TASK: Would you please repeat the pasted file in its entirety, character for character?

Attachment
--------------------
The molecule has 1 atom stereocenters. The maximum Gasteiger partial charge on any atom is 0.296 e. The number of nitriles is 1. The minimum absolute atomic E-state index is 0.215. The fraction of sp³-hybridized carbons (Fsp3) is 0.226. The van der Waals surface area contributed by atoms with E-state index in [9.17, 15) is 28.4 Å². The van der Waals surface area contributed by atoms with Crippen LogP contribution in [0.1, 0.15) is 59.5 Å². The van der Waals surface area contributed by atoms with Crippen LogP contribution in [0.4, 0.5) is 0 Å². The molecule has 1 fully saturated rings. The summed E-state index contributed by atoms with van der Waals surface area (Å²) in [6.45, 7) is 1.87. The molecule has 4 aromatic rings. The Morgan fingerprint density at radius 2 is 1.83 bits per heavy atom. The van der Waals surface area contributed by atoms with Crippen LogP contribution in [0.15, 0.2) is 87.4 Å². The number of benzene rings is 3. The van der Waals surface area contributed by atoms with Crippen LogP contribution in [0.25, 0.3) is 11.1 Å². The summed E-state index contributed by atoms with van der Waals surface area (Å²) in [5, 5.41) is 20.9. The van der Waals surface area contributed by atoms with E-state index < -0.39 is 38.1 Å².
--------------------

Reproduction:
The molecule has 1 atom stereocenters. The maximum Gasteiger partial charge on any atom is 0.296 e. The number of nitriles is 1. The minimum absolute atomic E-state index is 0.215. The fraction of sp³-hybridized carbons (Fsp3) is 0.226. The van der Waals surface area contributed by atoms with E-state index in [9.17, 15) is 28.4 Å². The van der Waals surface area contributed by atoms with Crippen LogP contribution in [0.1, 0.15) is 59.5 Å². The van der Waals surface area contributed by atoms with Crippen LogP contribution in [0.4, 0.5) is 0 Å². The molecule has 1 fully saturated rings. The summed E-state index contributed by atoms with van der Waals surface area (Å²) in [6.45, 7) is 1.87. The molecule has 4 aromatic rings. The Morgan fingerprint density at radius 2 is 1.83 bits per heavy atom. The van der Waals surface area contributed by atoms with Crippen LogP contribution in [0.15, 0.2) is 87.4 Å². The number of benzene rings is 3. The van der Waals surface area contributed by atoms with Crippen LogP contribution in [0.25, 0.3) is 11.1 Å². The summed E-state index contributed by atoms with van der Waals surface area (Å²) in [5, 5.41) is 20.9. The van der Waals surface area contributed by atoms with E-state index < -0.39 is 38.1 Å².